- In my experience, bisexual people can be seen as both not “gay enough” and not “straight enough.”
- I experience straight-passing privilege in my relationship and have questioned my right to queer spaces.
- However, I have learned that my sexuality does not depend on my partner’s gender.
Exploring and understanding my bisexuality has been a lifelong journey; one that came to life in the European gay bars when I lived abroad in 2019.
As I made new friends, danced to Beyoncé songs, and watched drag queens take over the stage every Tuesday night, I felt free. I was unapologetically myself, and the sweaty strangers around me loved and accepted me for it.
After returning to the US, I wanted to find my first girlfriend. I didn’t expect that a few months later I would start a long-term relationship with a straight man.
With my newfound happiness came a slew of questions. Will I still be accepted in queer spaces? How will I deal with people assuming that I’m straight, simply because of my partner’s gender?
Bisexual people often exist in a gray area, simultaneously ostracized by the LGBTQ+ community as not “gay enough” and heterosexual people as not “straight enough.” That may explain why, according to one recent study, most bisexual people say their friends and family don’t know their sexuality.
However, my “gay side” and my “straight side” do not compete. They coexist, regardless of my partner’s gender.
I have learned to embrace the complexities of my identity within my relationship. Here are the lessons I’ve picked up along the way.
It’s OK to feel uncomfortable with my sexuality
I experience straight-passing privilege. This means that most people assume I am a straight woman in a heterosexual relationship.
But that also means the erasure of my bisexuality. Several friends and family members have asked me if I’m no longer bisexual since I’m dating a man. I know they don’t mean to hurt me, but these misconceptions force me to constantly prove my sexuality.
With the help of my therapist, I have learned that my discomfort about being in a straight-passing relationship doesn’t invalidate the strength it took to come out or the joy I’ve found in queer spaces. It’s normal to not always feel confident in your identity. After all, sexuality is a spectrum that changes as we evolve with it.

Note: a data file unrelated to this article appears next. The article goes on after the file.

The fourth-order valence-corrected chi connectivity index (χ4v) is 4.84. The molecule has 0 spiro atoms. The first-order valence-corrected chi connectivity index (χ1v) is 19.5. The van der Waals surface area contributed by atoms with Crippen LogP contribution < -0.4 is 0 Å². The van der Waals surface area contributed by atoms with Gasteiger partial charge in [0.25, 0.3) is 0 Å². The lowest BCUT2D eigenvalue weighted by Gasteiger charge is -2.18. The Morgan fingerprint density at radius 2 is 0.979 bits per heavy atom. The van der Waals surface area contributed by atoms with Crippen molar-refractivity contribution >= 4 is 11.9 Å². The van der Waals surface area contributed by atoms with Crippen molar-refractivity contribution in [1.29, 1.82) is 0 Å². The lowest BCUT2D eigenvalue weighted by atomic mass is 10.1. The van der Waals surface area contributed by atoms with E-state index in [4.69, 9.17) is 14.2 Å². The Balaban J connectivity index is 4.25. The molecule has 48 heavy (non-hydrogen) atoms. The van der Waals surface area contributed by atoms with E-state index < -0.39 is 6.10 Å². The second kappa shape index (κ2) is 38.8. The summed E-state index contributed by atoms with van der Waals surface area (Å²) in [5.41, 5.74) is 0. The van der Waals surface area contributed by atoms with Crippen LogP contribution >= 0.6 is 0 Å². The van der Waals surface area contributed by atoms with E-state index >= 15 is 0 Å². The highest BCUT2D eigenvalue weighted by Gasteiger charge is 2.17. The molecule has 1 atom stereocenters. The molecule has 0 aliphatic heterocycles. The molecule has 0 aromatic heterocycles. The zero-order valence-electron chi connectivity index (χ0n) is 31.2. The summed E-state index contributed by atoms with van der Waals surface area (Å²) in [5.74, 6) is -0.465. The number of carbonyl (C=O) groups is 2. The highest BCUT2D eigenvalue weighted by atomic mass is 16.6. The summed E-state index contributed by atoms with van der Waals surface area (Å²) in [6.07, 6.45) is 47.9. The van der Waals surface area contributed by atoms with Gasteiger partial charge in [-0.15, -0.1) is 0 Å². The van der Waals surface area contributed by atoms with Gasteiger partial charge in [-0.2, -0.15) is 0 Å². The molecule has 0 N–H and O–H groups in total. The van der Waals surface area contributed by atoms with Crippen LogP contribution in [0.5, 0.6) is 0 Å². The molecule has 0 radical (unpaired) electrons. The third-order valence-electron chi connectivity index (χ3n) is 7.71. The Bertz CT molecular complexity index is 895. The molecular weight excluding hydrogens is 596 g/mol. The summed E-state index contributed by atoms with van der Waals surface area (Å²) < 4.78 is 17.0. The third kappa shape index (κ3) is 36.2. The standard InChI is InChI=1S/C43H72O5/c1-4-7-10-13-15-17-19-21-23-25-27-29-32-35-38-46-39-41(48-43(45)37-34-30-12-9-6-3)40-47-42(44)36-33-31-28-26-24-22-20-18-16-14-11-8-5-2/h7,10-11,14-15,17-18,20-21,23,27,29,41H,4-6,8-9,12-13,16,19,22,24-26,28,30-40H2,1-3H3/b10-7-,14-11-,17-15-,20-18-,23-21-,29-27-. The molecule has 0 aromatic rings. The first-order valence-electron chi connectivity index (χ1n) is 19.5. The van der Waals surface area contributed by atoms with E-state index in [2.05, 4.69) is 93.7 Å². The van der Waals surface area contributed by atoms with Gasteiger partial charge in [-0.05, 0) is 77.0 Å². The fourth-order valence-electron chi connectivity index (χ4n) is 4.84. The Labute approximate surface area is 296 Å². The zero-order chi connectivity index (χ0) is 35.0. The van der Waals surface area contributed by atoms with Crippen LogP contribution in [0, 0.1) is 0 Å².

So, don’t hide your discomfort. Use it to spark conversations with your partner. Find a solution that helps you feel secure in your identity, whether that’s watching “RuPaul’s Drag Race” together or going to a Pride parade.
Why I prefer ‘partner’ over ‘boyfriend’
When I started my relationship, I felt uncomfortable with the term “boyfriend.” It refers to my love for my significant other, but not my love for my sexuality and how it shaped me into who I am.
For me, “partner” leaves room for ambiguity. If I mention my partner to someone I just met, they might ask what “his or her” name is or what “their” name is. It provides space to explain my relationship in my own words.
A language change is simple, but its impacts are broad. Using “partner” instead of “boyfriend” helped to ease the internal battle between my queer identity and the man that I love. It may not solve everything, but it helps me feel connected to the queer community and secure in my sexuality.
I have the right to queer spaces like any member of the LGBTQ+ community
In June, I went to a gay bar for the first time since before the COVID-19 pandemic. My past experiences in LGBTQ+ bars involved dancing, drinking, and, if I was lucky, meeting a woman who felt as attracted to me as I felt towards her. This time was different.
I entered the bar as a bisexual woman in a straight relationship, unsure if I would be accepted in the same spaces that taught me to love myself and my sexuality.
Thankfully, I was wrong. I hopped between three bars in Chicago’s LGBTQ+ neighborhood with my friends, one bisexual woman and two straight men. At the third bar, we chatted with a drag queen who pointed to my guy friends and joked, “These are the straight ones, right?” I realized that if my straight male friends can be welcomed in these spaces, then there’s no reason why I shouldn’t be.
After reflecting on that night, I discovered the internalized biphobia that hid in the corners of my mind. I believed I needed to prove my sexuality to belong in queer spaces. I was so scared of my identity being erased that I had convinced myself it already was.
But after many brain dumps in my journal and conversations with my partner, I no longer allow these fears to drag me down.
My sexuality does not depend on my partner’s gender
This is the most important lesson, but also the most difficult one to accept.
Dating a man has not diminished my queerness. It has helped me understand it in a different light. I am a strong bisexual woman, and being in a straight relationship with a man I love does not change that.